“He hasn’t proven that he’s a citizen, he hasn’t proven that he’s a citizen, he’s a liar…he, he, says one thing and he does another all the time…so, you know…he is not a patriot. I was born and raised in America, even people I grew up, with, that became Americans, love America. People come to America to be free. You know what I feel he’s taking away from us? Our freedom.”
I asked her what laws are being proposed that would make her feel that way, to which she replied:
“Taking all that money and doing with it as he pleases, without confer–, letting people take a vote on it on the right to do this that’s the Constitution, the 9th and the…”
“So Congress didn’t vote on any of that…”
“He is getting them to do what he wants, people are doing what he wants, because, he has people like Farrakhan, he has a lot of people behind him that are not for America. OK, and he’s a Muslim, let’s just remember that, OK, he’s not an American patriot, he’s a Muslim—“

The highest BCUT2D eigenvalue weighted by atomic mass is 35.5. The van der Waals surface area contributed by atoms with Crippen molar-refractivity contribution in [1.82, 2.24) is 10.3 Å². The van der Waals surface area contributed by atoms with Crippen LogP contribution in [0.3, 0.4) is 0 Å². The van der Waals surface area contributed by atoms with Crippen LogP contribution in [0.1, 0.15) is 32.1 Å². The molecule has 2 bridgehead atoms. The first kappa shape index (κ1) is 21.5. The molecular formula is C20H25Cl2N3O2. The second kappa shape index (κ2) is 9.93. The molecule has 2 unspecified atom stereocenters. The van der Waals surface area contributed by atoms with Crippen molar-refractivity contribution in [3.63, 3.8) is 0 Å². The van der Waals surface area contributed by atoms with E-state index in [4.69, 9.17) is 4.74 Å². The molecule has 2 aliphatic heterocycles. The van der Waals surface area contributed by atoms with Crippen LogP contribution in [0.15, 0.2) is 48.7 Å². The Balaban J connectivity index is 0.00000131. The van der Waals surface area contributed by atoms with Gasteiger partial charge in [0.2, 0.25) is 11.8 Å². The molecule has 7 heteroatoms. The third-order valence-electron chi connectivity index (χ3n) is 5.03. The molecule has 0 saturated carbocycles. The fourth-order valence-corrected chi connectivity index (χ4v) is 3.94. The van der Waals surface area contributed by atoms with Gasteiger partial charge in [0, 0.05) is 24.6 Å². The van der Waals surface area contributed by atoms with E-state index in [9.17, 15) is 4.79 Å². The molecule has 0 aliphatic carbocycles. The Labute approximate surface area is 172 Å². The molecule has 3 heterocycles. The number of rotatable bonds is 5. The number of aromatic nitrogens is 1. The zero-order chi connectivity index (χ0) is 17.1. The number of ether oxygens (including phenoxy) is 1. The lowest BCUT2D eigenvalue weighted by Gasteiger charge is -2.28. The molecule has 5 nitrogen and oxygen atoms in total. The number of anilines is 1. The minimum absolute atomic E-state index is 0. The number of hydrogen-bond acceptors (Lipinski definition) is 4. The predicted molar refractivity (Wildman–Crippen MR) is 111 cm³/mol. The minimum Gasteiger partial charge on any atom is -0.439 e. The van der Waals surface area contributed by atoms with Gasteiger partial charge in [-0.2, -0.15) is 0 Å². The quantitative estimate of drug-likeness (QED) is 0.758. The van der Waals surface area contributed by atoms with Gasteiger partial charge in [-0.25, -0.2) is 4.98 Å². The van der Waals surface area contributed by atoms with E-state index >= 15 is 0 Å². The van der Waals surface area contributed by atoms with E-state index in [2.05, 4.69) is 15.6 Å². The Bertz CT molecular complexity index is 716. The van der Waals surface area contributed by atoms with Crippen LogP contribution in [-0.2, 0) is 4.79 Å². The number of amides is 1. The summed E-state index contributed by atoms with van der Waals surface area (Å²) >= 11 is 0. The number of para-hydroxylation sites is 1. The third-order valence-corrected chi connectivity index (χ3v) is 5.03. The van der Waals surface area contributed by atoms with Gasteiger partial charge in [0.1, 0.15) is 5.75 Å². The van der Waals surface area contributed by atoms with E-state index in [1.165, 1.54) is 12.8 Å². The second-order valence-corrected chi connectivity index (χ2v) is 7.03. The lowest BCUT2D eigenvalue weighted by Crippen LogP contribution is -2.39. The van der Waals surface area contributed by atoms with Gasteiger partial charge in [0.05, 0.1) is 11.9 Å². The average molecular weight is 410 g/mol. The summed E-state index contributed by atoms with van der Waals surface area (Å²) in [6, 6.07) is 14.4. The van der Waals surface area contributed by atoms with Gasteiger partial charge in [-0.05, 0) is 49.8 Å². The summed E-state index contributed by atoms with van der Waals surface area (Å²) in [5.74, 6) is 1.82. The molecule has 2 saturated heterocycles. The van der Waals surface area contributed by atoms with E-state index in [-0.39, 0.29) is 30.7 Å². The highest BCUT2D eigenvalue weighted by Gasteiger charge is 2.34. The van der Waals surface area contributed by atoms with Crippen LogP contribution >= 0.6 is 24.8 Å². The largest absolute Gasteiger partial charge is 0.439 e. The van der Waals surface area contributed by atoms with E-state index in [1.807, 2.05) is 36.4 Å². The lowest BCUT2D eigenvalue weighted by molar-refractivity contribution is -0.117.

“He’s a Muslim?”
“Yes, he claims to be a Muslim—“
“So you’re not worried about that Reverend Wright thing, then?”
“Oh, no no no no, Reverend Wright is a radical in his own way, too…”
“But he doesn’t have any influence on Obama, apparently, because…he’s a Muslim—“
“Well, he does, you know all about it, don’t you…”
At this point she began to ask a series of questions designed to determine my organizational affiliation, to which I had to again explain that I am but a humble blogger, and not really affiliated with any organization, and that my purpose in coming was to try to gather an idea as to what was going on so that I could explain it to others.